London mayor Sadiq Khan has called for another referendum on Britain’s European Union membership, saying the prime minister’s handling of Brexit negotiations had become “mired in confusion and deadlock” and was leading the country down a damaging path, Reuters reports.
Britain is due to leave the EU on March 29. But with Prime Minister Theresa May’s Brexit plans still not accepted, some lawmakers, as well as union and business leaders, are arguing for people to have a final say on any deal with Brussels.
May has repeatedly ruled out a second referendum. She says members of parliament will get to vote on whether to accept any final deal.
The backing of Khan, a member of the main opposition Labour party, for a second referendum will put more pressure on Labour leader Jeremy Corbyn to change his opposition to the idea when the party meets for its annual conference in a week’s time.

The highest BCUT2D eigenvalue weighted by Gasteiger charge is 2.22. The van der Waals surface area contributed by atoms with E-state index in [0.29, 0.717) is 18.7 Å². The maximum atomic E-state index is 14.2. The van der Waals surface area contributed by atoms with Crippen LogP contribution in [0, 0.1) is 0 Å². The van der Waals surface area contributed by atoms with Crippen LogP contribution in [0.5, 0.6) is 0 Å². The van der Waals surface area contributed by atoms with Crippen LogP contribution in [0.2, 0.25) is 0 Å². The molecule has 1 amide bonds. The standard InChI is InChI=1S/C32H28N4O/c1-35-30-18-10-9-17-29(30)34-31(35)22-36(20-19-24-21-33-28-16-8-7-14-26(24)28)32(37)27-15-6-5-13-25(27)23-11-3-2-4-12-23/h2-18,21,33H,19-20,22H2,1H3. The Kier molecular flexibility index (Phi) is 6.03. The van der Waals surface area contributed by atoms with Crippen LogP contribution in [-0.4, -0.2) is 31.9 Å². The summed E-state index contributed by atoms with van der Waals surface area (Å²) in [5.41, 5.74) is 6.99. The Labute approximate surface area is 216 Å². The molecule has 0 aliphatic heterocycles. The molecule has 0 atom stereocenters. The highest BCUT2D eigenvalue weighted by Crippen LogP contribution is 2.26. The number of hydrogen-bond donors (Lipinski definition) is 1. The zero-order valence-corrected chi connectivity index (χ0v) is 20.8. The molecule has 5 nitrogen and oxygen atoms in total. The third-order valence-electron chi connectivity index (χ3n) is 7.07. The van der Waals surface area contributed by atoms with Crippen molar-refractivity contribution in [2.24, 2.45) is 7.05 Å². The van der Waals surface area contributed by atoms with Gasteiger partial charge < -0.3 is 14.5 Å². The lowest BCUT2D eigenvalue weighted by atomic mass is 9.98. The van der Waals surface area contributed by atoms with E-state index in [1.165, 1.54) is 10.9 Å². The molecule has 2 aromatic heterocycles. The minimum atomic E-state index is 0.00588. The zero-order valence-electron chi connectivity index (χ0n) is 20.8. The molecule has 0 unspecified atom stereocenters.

A second referendum, dubbed a “people’s vote” by its proponents, is not Labour party policy, although finance spokesman John McDonnell said last month that no option should be off the table.
London backed remaining in the EU in the June 2016 referendum that went in favor of leaving.
Khan said Britain was now facing either a bad deal or a no-deal Brexit, both of which were “incredibly risky”.
Writing in Sunday’s Observer newspaper, he blamed the government’s handling of the negotiations and said the threat to living standards, the economy and jobs was too great for voters not to have a say.
“The government’s abject failure – and the huge risk we face of a bad deal or a no-deal Brexit – means that giving people a fresh say is now the right – and only – approach left for our country,” he said.